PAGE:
Defense

October 15, 2015
 

C-5M scoops up in-flight data for NASA

Tags:
SrA. Charles Rivezzo
Travis AFB, Calif.

The first of two upgraded C-5C Super Galaxy aircraft was tested to verify if the aircraft still met the vibroacoustics requirements set forth by NASA Sept. 24, 2015, at Travis Air Force Base, Calif. Travis AFB is home to the Air Force’s only two aircraft specially modified to insert and transport NASA space containers into the aft end of the cargo compartment.

Lockheed Martin and base officials recently recorded in-flight noise and vibration data onboard a C-5M Super Galaxy, ensuring the newly upgraded airframe was still compliant with NASA requirements.
The objective of the test was to collect interior noise and vibration data to verify that the C-5M Space Cargo Modification (SCM) cargo compartment still met the vibroacoustic requirements set forth by NASA, said Brian Austin, a Lockheed Martin representative assigned to the 60th Maintenance Group, Travis Air Force Base, Calif.
In order to record the data, engineers strategically placed 12 microphones, five single-axis accelerometers and four triaxle accelerometers throughout the aircraft’s specially modified cargo compartment.
Austin added that while the data gathering facet of this test has been deemed a success, the data is currently being analyzed to verify the aircraft’s compliance.

Twelve microphones, five single-axis accelerometers and four triaxle accelerometers were mounted in the cargo compartment of a C-5M Super Galaxy to collect interior noise and vibration data during a flight Sept. 24, 2015, at Travis Air Force Base, Calif.

One of only two C-5Cs, an aircraft specially modified to carry satellites and other large cargo, the aircraft recently returned here after being retrofitted with General Electric CF6-80C2 engines and modernized as part of the C-5M Reliability Enhancement and Re-Engining Program.
Because the new engines provide the C-5 with 22 percent greater takeoff thrust, potentially altering the vibrations generated within the cargo compartment, Air Force Space Command raised concerns that the aircraft be re-evaluated to verify the aircraft sill met NASA requirements.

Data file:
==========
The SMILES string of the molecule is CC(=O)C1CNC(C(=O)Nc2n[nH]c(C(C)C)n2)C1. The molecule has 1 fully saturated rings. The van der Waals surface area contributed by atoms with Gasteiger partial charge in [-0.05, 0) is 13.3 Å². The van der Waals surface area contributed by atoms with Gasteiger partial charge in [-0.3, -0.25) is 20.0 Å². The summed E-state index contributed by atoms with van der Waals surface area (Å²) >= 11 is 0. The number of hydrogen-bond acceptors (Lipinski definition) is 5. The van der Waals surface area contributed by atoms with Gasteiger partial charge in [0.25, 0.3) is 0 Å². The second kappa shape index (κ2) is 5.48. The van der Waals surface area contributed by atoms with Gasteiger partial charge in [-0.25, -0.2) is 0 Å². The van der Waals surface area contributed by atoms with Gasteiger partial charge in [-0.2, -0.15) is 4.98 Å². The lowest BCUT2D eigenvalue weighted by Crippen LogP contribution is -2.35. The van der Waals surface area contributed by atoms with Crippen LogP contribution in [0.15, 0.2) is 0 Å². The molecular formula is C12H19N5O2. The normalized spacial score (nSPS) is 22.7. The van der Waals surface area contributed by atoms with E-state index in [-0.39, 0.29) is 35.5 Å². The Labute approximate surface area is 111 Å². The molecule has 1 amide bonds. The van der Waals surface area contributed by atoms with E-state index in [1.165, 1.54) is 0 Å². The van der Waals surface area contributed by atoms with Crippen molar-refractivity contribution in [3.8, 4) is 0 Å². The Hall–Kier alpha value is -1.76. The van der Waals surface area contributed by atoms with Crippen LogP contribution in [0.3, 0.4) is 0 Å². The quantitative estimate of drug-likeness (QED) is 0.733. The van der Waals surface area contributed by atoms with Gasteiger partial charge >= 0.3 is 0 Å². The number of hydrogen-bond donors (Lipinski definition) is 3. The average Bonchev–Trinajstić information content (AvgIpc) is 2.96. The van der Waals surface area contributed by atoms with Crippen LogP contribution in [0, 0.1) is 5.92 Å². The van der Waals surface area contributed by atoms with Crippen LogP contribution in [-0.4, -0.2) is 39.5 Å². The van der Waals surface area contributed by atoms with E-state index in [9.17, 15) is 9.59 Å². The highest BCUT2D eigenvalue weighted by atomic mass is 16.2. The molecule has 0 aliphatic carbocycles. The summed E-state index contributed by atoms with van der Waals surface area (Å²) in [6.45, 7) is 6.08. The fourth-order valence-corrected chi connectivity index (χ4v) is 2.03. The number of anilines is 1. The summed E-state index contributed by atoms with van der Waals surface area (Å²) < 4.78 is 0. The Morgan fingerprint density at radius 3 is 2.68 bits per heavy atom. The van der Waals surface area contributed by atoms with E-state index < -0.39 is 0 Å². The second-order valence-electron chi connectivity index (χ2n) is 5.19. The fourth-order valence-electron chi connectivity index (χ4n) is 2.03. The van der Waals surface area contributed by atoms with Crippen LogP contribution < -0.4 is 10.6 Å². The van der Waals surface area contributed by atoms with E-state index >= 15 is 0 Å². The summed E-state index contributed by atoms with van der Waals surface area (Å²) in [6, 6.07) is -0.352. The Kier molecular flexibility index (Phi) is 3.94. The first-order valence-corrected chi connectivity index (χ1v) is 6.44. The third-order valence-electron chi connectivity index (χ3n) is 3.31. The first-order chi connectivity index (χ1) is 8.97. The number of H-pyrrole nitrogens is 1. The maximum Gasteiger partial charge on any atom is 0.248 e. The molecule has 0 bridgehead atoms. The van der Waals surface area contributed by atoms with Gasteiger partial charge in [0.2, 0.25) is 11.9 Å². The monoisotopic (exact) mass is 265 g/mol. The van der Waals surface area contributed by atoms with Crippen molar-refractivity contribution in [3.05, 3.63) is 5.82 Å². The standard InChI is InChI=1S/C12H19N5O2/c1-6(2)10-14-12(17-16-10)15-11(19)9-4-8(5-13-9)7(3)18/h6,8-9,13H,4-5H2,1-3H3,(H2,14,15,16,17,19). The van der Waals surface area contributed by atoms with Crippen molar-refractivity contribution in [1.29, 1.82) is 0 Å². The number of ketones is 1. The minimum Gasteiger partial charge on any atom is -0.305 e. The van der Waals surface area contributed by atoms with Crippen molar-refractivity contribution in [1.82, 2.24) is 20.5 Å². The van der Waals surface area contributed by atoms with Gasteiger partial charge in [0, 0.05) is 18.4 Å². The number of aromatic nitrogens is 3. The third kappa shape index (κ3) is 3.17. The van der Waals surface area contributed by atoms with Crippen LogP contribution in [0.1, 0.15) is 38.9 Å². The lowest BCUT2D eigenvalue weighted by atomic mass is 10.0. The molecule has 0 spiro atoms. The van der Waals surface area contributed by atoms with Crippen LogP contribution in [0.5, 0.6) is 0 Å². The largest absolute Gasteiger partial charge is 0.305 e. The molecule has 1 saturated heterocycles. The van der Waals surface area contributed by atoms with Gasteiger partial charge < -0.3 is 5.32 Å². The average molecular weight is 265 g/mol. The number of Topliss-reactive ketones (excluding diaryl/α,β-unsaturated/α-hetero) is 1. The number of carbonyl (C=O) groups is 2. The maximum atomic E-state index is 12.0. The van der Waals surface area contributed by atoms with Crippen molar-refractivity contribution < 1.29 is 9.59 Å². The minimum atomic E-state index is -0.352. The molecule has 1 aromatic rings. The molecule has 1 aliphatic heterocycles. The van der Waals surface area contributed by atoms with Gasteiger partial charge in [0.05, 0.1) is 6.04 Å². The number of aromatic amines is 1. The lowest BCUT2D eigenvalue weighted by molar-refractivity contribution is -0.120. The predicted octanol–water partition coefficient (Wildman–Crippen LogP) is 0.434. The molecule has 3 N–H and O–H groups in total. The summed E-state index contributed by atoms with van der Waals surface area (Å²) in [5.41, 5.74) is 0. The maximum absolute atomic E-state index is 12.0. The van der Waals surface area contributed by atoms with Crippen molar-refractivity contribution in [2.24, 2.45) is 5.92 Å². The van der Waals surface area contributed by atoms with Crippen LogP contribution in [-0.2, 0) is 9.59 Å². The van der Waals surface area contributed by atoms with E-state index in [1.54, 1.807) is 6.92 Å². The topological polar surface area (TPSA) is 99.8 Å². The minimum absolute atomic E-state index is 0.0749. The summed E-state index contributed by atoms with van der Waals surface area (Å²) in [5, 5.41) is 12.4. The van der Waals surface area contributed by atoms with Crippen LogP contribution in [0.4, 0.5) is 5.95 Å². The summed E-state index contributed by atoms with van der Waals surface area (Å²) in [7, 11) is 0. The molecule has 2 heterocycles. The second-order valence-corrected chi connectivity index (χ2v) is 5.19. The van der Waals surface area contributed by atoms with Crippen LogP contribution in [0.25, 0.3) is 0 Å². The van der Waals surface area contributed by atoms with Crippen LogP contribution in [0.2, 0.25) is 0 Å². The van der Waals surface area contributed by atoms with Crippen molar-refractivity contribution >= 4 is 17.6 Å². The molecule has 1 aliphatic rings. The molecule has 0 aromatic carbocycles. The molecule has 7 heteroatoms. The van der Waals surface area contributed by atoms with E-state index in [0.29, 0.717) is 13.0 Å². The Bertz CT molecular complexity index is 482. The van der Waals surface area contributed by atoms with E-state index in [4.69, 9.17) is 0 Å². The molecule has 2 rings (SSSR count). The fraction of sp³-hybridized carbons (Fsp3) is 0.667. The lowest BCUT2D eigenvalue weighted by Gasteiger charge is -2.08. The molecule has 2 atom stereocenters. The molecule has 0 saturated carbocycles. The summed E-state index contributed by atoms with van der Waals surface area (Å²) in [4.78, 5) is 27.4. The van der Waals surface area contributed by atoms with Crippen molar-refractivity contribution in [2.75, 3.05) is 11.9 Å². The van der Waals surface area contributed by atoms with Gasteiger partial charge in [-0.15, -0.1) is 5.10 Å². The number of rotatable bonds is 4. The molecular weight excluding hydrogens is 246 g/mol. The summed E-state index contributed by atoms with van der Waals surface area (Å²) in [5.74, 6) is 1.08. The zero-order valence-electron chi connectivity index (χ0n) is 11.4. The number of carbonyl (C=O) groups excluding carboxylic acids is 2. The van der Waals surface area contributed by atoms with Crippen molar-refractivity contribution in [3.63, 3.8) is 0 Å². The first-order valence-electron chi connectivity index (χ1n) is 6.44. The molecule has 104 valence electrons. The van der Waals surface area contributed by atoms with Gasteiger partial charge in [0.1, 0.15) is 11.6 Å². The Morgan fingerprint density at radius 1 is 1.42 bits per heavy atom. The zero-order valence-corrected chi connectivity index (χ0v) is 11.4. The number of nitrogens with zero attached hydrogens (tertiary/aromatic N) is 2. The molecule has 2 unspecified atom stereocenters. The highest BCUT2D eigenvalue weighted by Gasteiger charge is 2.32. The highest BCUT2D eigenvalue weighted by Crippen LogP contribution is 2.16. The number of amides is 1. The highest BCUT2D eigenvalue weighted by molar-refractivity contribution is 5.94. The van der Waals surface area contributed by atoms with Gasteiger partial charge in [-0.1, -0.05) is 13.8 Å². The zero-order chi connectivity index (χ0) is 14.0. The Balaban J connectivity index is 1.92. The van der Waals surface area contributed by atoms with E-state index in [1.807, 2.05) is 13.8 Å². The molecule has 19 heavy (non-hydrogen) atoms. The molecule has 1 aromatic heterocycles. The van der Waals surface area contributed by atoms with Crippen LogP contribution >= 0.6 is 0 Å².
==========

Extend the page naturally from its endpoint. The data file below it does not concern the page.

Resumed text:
NASA is currently one of the C-5C’s largest customers and has utilized it to carry satellites, components of the International Space Station and the Hubble Space Telescope.
Unlike traditional C-5s, the C-5M-SCM’s aft troop compartment was removed and special modifications were made to the rear loading doors, creating a larger cargo area that can accommodate and transport the Space Container Transportation System.
The need to record the vibratory environment of the cargo compartment primarily stems from just how tight the SCTS canister is placed into the airframe. On average, the clearance between the canister and the walls and ceiling of the aircraft is approximately 1 inch, leaving little wiggle room should the cargo shift within flight. On and off-loading from the aircraft is an operation that can take hours to complete as the canister is basically inched out of the cargo bay.
Currently, there is only one C-5M-SCM suitable for SCTS transportation as another one has recently departed to undergo the RERP upgrade and is not slated to return until late 2017.
 

Twelve microphones, five single-axis accelerometers and four triaxle accelerometers were mounted in the cargo compartment of a C-5M Super Galaxy to collect interior noise and vibration data during a flight Sept. 24, 2015, at Travis Air Force Base, Calif.




All of this week's top headlines to your email every Friday.


 
 

 
Air Force photograph by Heide Couch

AFRL team looks to solve fatigue issues for C-5 crew members

Air Force photograph by JD Bales A lightweight and foldable seat is one of two initial prototype designs created by Air Force Research Laboratory researchers in an effort to implement a safer and less fatiguing way for Air Forc...
 
 
Northrop Grumman photograph

Army researchers develop software to ensure that if a military robot falls, it can get itself up

Northrop Grumman photograph Researchers, including Army scientists, are exploring new techniques using the Advanced Explosive Ordnance Disposal Robotic System Increment 1 Platform. ABERDEEN PROVING GROUND, Md.–Scientists ...
 
 
Air Force photograph

AEDC Turbines team shows its dedication to meeting customer’s testing needs

Air Force photograph by Deirdre Ortiz AEDC test teams were conducting testing on the Rolls-Royce engine pictured here when facility crews at Arnold Air Force Base determined plant equipment needed to be replaced. The equipment ...